I was looking forward to this show coming out on Hulu during the summer. I didn’t get around to it until August, then took me even more time to get back to it in September, and finally finished the last episode not too long ago in October. For Stephen King fans who can forgive his wordiness and copious description in his books, this will be the show for you because he can do no wrong. Now for those who have never read a book of his or cared for his movie adaptations that are centered around evil and good, life and death, sane and insane, have and have nots, well this probably won’t be the show for you. In other words, this isn’t the best adaptation of King that had been made.

The issue is not that it isn’t compelling because it grabs your attention. The issue is there are so many parts to it that you can’t keep left from right, up from down, and front from back. It’s a show where everything including the kitchen sink is found, and because of it, it’s highly confusing for someone who hasn’t and some that have read his books. Not saying you have to explain everything that every character does, but without adequate explanation you are left with too many unanswered questions. It needed a little more purpose for the back and forth between the past and present. The randomness of minor and major characters was okay, but the transitioning caused unnecessary confusion. There were times I was thinking so X happened, then why did Z happen?

The universal themes of the show such as future uncertainty, past influences, past mistakes, drug addiction, allure to darkness, different personas, effects of prison, and fear of the unknown are not what you have to grapple when the show ends. It’s the significance and meaning of the character played by Bill Skarsgård. I won’t go into detail of his character, but it begs a lot of questions: those with deeper meaning or possible multiple meanings. There’s basically spooky stuff going on throughout the show. It took me a while to be invested.

The actors who shined the most were André Holland as Henry Deaver, Bill Skarsgård as The Kid, and Adam Rothenberg as Reverend Matthew Deaver. Sissy Spacek as Ruth Deaver, Melanie Lynskey as Molly Strand, and Scott Glenn as Alan Pangborn deserve applause too. There were many additional cast members such as Francis Conroy, Rory Culkin, Aaron Staton, Terry O’Quinn, Ann Cusack, and Charlie Tahan. With this in mind, there are 10 episodes with a length of 60 minutes to see these characters interact together. It has a TV rating of MA (Mature Audience). I’m curious what Season 2 will bring. It has been renewed, but no release date yet. I would like to see fewer ideas jam packed into the next season or at least, have more of a direction of the different plots, and if they do intersect, see more definitive answer(s). I feel a little guilty about my rating because King is a master storyteller with great understanding of human interaction and problems. I’m glad I stuck with it to the end, but this is a watch one time only show for me.

One Sheet by Bad Robot/Warner Bros.

Pisaries Creator’s Rating

I rate Castle Rock GOOD at 75%.


September 19, 2018: Hulu Show Recommendation

The Handmaid’s Tale (2017-)

Quote from The Handmaid’s Tale by Commander Waterford: “Thank you. We will certainly discuss the issue seriously.”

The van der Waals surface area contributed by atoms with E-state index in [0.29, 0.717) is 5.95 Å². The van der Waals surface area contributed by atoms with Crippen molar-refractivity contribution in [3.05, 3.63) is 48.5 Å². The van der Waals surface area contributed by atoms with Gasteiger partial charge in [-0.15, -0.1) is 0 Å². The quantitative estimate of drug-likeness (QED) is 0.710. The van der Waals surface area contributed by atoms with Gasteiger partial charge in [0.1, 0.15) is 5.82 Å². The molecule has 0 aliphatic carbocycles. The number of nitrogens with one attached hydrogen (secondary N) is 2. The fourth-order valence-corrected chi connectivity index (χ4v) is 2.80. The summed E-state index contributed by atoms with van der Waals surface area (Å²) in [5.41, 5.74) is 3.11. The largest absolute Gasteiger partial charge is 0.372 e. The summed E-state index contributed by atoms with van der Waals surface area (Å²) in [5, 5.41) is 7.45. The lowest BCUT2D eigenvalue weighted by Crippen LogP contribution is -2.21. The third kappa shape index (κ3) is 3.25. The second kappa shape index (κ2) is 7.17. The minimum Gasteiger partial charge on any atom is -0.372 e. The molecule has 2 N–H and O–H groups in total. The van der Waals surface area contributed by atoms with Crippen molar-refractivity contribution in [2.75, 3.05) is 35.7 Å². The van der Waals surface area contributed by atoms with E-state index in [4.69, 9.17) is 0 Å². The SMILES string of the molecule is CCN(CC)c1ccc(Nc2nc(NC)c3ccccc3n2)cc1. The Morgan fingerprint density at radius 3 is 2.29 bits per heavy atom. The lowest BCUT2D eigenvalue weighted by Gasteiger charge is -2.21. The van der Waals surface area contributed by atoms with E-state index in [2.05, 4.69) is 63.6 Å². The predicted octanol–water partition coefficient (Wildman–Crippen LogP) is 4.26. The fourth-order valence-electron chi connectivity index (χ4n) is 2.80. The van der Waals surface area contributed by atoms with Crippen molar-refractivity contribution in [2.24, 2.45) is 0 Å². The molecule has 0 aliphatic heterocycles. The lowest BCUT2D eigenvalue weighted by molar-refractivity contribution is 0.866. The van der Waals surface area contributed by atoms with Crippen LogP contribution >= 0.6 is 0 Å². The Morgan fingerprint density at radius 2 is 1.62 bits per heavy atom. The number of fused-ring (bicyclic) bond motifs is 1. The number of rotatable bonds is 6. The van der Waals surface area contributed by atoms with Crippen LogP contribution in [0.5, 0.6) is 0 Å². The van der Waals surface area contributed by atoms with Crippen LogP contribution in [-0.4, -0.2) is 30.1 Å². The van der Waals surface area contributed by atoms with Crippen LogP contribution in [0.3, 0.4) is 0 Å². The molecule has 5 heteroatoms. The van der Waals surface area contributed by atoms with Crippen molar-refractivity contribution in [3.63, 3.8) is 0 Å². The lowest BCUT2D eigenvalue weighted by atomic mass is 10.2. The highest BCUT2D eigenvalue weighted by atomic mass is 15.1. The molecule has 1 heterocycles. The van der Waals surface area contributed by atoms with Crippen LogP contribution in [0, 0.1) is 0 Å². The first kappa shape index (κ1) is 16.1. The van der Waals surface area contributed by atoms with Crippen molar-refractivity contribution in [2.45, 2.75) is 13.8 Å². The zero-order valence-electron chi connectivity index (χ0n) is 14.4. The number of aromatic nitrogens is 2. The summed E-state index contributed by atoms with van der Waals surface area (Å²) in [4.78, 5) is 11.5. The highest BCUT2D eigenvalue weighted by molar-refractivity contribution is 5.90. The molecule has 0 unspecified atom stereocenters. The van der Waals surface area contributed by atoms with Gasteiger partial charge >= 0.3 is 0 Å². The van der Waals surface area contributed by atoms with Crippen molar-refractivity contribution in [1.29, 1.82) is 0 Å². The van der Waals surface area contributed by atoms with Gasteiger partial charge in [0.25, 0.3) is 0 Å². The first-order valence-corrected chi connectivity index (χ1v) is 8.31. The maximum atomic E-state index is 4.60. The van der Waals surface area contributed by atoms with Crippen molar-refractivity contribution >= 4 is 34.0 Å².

The Handmaid’s Tale is an adaptation from Margaret’s Atwood’s book with the same title. This show is about living in an autocracy where “families” are limited in their freedoms and bound by laws rooted in religious doctrine. The different strata found in Gilead often live their days without deviation and as they go through the motions it’s the same events happening over and over again. It becomes clear to the handmaids, whose only responsibility is to give birth to healthy babies, have little resources offered to them. Therefore, they can and do turn on each other, as well as finding it difficult to know who to trust. Much of the show’s appeal is rooted in the common human desires we all have, and throughout the two seasons the abundant lack of compassion and tolerance doesn’t hurt either. Viewers want to see inside the workings of Gilead. They want to witness the brazenness of the people who follow willingly the rules in Gilead in order to understand it. They want to see how well those who serve the wealthy are able to cope and survive the demands placed on them. The weaving of backstory, sometimes lengthy but necessary, allows you to better understand the current events happening. The power struggle is real between the have and have nots, and the line is not so clearly defined as you might think. As the viewer you want to sympathize with certain characters over other ones, and reminded that not all bad people are bad and not all good people are good. If you’re not hooked by the first two episodes, then this probably isn’t your kind of show. It stars Elisabeth Moss, Max Minghella, Yvonne Strahovski, Joseph Fiennes, Ann Dowd, Amanda Brugel, Madeline Brewer, O-T Fagbenle, and Alexis Wiley. It has guest roles superbly done by Marisa Tomei, John Caroll Lynch, and Cherry Jones. It’s an MGM production. It had the release date of April 26, 2017. The rating is TV-MA for sex/nudity, violence/gore, profanity/alcohol/drugs/smoking, and frightening/intense scenes. Each episode has a running time of 60 minutes. The third season will be ready for viewing in 2019. I can’t wait.

I rate Handmaid’s Tale GREAT at 97%.